The frequency of events belonging to specific flood types varies strongly with time. It is expected that this variability will increase with climate change (e.g. for snow-induced flood events). This task force will investigate the impact of climate change on flood types and their frequencies with regard to possible consequences for flood statistics. While, in the first phase results from the Mulde, Inn and a few smaller catchments in Austria have indicated that changes in the frequency and magnitude of flood types can be detected and it is possible to attribute the drivers, in the second phase these findings will be generalised to a broader set of catchments across Germany and Austria, and to predictions of future scenarios. SP2 will provide downscaled global climate simulations, and findings on how relationships between climate drivers and heavy precipitation will change with a special focus on Vb weather patterns and atmospheric blocking. These climate scenarios will be used by SP4 to simulate future event type occurrences and to link changed climate variables with changes in the flood types. The change point test for changes in the flood frequencies developed by SP1 will be applied to quantify the significance of changes in the frequency, while the method of record breaking floods will be used to detect significant increases in flood magnitudes. These changes will be linked with the flood attribution model and the spatial patterns of variability of flood change mechanisms detected by SP6. The final task will be the consideration of the impact of these changes on flood probabilities. The statistical model, developed by SP1, will quantify the changes of single flood types of extreme events and their impact on flood statistics. These results will be compared to the probabilistic model of SP6 that explicitly represents the mechanisms of change for a specific flood type. SP7 will investigate the performance of current flood prediction tools under changes and modify the weather generator parameters to consider projections in future climates. Possible future changes in flood probabilities will be contrasted to past changes and their drivers in order to understand whether findings from the past can be extrapolated to the future.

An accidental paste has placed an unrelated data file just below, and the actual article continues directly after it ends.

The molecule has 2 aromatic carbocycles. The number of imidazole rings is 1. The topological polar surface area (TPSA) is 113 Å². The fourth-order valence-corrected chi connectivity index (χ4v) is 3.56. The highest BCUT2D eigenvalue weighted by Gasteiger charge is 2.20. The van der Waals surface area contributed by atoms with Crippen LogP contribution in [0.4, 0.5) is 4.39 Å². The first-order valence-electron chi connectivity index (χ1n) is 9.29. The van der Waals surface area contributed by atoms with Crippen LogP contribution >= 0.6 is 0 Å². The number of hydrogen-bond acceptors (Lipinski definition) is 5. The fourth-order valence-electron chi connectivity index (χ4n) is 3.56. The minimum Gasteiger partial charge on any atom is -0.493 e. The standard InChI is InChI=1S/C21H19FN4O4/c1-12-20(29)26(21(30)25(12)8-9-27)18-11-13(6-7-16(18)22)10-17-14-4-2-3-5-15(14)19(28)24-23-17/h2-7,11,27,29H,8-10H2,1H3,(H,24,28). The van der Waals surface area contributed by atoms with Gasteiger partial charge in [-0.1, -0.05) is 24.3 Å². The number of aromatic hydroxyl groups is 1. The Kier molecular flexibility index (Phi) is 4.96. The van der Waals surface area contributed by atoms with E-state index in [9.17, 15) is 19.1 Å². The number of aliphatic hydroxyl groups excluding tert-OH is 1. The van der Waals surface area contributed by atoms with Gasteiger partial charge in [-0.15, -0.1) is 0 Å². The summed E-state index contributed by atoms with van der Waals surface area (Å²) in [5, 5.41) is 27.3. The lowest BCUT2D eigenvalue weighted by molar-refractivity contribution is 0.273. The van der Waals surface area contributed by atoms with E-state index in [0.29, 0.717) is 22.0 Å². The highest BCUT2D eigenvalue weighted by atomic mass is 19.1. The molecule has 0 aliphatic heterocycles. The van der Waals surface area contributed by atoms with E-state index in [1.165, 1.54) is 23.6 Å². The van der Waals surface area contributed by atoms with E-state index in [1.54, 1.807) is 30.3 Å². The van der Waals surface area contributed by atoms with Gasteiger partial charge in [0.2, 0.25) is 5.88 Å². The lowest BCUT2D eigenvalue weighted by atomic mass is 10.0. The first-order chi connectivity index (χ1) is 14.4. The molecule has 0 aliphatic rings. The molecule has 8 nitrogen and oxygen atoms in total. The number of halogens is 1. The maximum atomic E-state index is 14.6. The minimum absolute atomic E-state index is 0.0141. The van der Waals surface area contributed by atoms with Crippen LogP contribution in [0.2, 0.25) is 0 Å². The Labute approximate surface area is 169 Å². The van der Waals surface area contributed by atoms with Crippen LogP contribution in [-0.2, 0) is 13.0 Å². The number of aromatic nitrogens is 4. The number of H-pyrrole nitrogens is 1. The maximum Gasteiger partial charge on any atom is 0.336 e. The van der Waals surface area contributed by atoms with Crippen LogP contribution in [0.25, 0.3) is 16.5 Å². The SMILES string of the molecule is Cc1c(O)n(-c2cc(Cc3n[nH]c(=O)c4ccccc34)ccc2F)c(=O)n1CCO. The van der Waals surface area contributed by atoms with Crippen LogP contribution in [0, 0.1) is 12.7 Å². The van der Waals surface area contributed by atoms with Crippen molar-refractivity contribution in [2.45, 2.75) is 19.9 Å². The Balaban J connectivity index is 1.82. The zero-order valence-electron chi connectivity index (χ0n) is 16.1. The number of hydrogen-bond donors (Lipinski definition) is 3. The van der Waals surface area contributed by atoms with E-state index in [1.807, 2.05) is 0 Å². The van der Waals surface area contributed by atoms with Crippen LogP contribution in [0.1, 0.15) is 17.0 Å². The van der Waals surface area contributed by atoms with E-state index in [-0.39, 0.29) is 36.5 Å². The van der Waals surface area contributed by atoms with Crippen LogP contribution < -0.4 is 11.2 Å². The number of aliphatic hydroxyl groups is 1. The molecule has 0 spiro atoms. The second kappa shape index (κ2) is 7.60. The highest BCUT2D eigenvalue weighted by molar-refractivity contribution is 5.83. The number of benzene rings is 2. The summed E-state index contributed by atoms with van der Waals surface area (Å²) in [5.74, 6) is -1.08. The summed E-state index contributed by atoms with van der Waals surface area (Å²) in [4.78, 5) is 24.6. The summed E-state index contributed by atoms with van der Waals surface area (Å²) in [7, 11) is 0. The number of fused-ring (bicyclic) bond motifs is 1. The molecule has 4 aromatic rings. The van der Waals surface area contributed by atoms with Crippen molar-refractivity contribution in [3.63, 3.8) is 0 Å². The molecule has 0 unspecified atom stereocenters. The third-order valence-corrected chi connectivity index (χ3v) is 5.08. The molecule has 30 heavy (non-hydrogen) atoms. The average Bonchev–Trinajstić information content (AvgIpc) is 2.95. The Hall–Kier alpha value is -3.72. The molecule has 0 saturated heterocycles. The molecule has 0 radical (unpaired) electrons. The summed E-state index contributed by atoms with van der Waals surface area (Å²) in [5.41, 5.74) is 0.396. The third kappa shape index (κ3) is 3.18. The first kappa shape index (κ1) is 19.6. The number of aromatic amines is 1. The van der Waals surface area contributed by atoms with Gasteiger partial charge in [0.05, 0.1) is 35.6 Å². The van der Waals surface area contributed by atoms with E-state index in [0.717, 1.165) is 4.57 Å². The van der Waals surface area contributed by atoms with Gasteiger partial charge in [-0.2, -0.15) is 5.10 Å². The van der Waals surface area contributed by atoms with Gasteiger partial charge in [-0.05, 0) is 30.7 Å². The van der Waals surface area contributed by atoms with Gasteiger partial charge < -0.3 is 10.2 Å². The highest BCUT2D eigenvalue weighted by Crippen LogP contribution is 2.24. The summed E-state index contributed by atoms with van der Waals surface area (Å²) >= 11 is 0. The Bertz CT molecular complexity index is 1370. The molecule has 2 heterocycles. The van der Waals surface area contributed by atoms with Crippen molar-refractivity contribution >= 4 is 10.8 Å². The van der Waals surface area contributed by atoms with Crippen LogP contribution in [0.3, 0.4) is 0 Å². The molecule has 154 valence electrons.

The head of the task force will be R. Merz (SP4), members are S. Fischer (SP1), B. Ahrens (SP2), G. Blöschl (SP6) and U. Haberlandt (SP7).